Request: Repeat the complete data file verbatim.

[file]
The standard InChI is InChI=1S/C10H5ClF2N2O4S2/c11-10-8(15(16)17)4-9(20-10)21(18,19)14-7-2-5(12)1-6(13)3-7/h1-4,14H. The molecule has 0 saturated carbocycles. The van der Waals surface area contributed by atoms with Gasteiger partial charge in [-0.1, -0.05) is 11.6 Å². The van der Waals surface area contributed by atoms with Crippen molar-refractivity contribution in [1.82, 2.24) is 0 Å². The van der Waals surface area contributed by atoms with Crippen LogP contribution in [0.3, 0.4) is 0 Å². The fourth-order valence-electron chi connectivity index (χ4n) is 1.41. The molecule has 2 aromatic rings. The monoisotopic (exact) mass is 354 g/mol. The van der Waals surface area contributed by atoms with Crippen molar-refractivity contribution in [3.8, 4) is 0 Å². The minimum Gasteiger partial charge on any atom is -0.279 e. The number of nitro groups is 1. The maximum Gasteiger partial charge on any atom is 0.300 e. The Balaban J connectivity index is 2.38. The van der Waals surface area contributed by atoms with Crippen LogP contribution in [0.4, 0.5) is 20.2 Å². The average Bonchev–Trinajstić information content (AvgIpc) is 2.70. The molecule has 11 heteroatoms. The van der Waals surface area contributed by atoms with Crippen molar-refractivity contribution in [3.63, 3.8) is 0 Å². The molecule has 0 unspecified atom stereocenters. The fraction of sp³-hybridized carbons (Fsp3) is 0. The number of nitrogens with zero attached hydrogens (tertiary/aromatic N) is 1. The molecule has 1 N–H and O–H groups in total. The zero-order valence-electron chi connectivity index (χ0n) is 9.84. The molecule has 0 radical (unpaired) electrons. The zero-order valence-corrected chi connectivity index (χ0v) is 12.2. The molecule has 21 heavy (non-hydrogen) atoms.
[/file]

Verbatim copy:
The standard InChI is InChI=1S/C10H5ClF2N2O4S2/c11-10-8(15(16)17)4-9(20-10)21(18,19)14-7-2-5(12)1-6(13)3-7/h1-4,14H. The molecule has 0 saturated carbocycles. The van der Waals surface area contributed by atoms with Gasteiger partial charge in [-0.1, -0.05) is 11.6 Å². The van der Waals surface area contributed by atoms with Crippen molar-refractivity contribution in [1.82, 2.24) is 0 Å². The van der Waals surface area contributed by atoms with Crippen LogP contribution in [0.3, 0.4) is 0 Å². The fourth-order valence-electron chi connectivity index (χ4n) is 1.41. The molecule has 2 aromatic rings. The monoisotopic (exact) mass is 354 g/mol. The van der Waals surface area contributed by atoms with Crippen molar-refractivity contribution in [3.8, 4) is 0 Å². The minimum Gasteiger partial charge on any atom is -0.279 e. The number of nitro groups is 1. The maximum Gasteiger partial charge on any atom is 0.300 e. The Balaban J connectivity index is 2.38. The van der Waals surface area contributed by atoms with Crippen LogP contribution in [0.4, 0.5) is 20.2 Å². The average Bonchev–Trinajstić information content (AvgIpc) is 2.70. The molecule has 11 heteroatoms. The van der Waals surface area contributed by atoms with Crippen molar-refractivity contribution in [3.63, 3.8) is 0 Å². The molecule has 0 unspecified atom stereocenters. The fraction of sp³-hybridized carbons (Fsp3) is 0. The number of nitrogens with zero attached hydrogens (tertiary/aromatic N) is 1. The molecule has 1 N–H and O–H groups in total. The zero-order valence-electron chi connectivity index (χ0n) is 9.84. The molecule has 0 radical (unpaired) electrons. The zero-order valence-corrected chi connectivity index (χ0v) is 12.2. The molecule has 21 heavy (non-hydrogen) atoms.